Richard Smith: Menstrual regulation and the sacra rosa—escaping religious rigidity

Richard SmithCountries that are strongly Muslim or Roman Catholic find abortion unacceptable, but Bangladesh, a Muslim country, has found a clever way of helping women who might be pregnant and don’t want to be.

In Bangladesh induced abortion is illegal unless a woman’s life is threatened. But a woman who has missed a period may in the next eight to ten weeks undergo menstrual regulation to ensure that she is not pregnant. Menstrual regulation has been undertaken with manual vacuum aspiration, but increasingly drugs are being used. It is very important not to do a pregnancy test: if it was known that the woman was pregnant then the procedure would be an abortion and so illegal.

In 2010 some 650 000 women had menstrual regulation performed, but there were also 640 000 induced abortions, most of them illegal. Around 570 000 of the women suffer complications, and about 1%—some 6400—die. Women undergo unsafe abortions because they are unaware of menstrual regulation, lack access to the procedure, or don’t understand the difference between menstrual regulation and unsafe abortion. Unsurprisingly poor and rural women are more likely to undergo unsafe abortion.

Menstrual regulation, which seems to me a very clever idea, has been available in Bangladesh since 1979. It’s been suggested to me that it became acceptable because of the systematic raping of women during the War of Liberation, when what was East Pakistan fought off the dominance of West Pakistan and became Bangladesh, still a Muslim country, but steeped in the richness of Bengali culture.

As far as I know, other countries that are opposed to abortion on religious grounds don’t allow menstrual regulation—but perhaps they should.

I’m impressed by the ingenuity of menstrual regulation, and I was describing it to an Italian friend, who said that it reminded him what he called the sacra rosa. The way he described it even a married couple who had had children could be allowed a divorce by the Catholic Church on the grounds that one or other or both of the couple had not been thinking of sex while conceiving the children. For my friend it was a form of corruption, and the Church would need generous payment for allowing such a divorce.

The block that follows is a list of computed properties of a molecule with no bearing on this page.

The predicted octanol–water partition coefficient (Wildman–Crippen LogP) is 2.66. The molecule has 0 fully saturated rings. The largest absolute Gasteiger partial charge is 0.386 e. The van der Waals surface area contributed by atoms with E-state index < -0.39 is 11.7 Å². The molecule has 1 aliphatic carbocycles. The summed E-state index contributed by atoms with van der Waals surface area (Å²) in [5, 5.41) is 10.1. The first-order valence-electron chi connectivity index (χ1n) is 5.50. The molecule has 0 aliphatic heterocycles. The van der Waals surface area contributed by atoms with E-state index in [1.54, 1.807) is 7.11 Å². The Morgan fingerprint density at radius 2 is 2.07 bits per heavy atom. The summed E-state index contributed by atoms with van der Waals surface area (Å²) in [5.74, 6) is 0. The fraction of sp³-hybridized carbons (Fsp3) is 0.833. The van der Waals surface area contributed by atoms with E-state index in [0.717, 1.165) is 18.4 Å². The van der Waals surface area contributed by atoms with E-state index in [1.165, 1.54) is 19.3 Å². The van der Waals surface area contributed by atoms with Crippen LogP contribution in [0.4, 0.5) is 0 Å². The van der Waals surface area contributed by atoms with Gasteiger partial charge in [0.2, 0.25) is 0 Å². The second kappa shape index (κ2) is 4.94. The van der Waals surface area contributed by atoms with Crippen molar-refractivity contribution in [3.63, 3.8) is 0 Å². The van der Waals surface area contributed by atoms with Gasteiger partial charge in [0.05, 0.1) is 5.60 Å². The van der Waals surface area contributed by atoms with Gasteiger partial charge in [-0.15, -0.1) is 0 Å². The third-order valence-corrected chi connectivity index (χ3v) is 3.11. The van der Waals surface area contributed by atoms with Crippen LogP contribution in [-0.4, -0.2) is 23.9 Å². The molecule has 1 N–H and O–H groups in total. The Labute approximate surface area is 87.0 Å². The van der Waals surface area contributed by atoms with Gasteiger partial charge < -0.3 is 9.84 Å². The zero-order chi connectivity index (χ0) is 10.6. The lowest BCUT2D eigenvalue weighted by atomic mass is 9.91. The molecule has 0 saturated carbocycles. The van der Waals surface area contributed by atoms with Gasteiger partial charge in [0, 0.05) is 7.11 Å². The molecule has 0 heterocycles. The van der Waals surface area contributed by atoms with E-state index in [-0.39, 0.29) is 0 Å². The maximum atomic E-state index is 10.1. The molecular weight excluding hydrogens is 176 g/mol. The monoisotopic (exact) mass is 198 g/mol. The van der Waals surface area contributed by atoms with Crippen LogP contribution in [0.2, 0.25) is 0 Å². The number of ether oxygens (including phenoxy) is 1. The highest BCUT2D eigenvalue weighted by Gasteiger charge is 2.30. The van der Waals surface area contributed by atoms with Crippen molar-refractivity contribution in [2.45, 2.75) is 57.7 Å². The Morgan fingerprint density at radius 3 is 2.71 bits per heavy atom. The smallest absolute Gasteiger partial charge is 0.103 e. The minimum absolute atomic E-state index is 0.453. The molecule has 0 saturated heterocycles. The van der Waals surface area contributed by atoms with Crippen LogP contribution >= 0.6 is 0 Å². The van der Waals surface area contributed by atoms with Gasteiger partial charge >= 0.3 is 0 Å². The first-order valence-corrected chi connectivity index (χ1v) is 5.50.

I can’t find mention of the sacra rosa online, but I have learnt about the “declaration of nullity.” The Church, it seems, can’t allow separation of a couple whom God have joined, but it can accept that there are circumstances in which true marriage never took place even though the couple went through the ceremony in a church. Non-consummation is the best known cause, and both the Church and God expect sex to occur. But it also seems that “not intending, when marrying, to remain faithful to the spouse (simulation of consent)” can mean that true marriage never took place.

This would seem to be a marvellous out for the world’s many philanderers, but it leaves me wondering why all the fuss around Henry VIII and why we need the Church of England. I know the answer: it was all about politics, power, and money.

Perhaps with more of the mental ingenuity that has given us menstrual regulation and the declaration of nullity we could avoid the considerable pain and suffering that result from ideological and religious rigidity.

Competing interest: RS is the chair of the board of trustees of ICDDR,B (formerly International Centre for Diarrhoeal Disease, Bangladesh), which has studied and promoted menstrual regulation in Bangladesh.

Richard Smith was the editor of the BMJ until 2004 and is director of the United Health Group’s chronic disease initiative.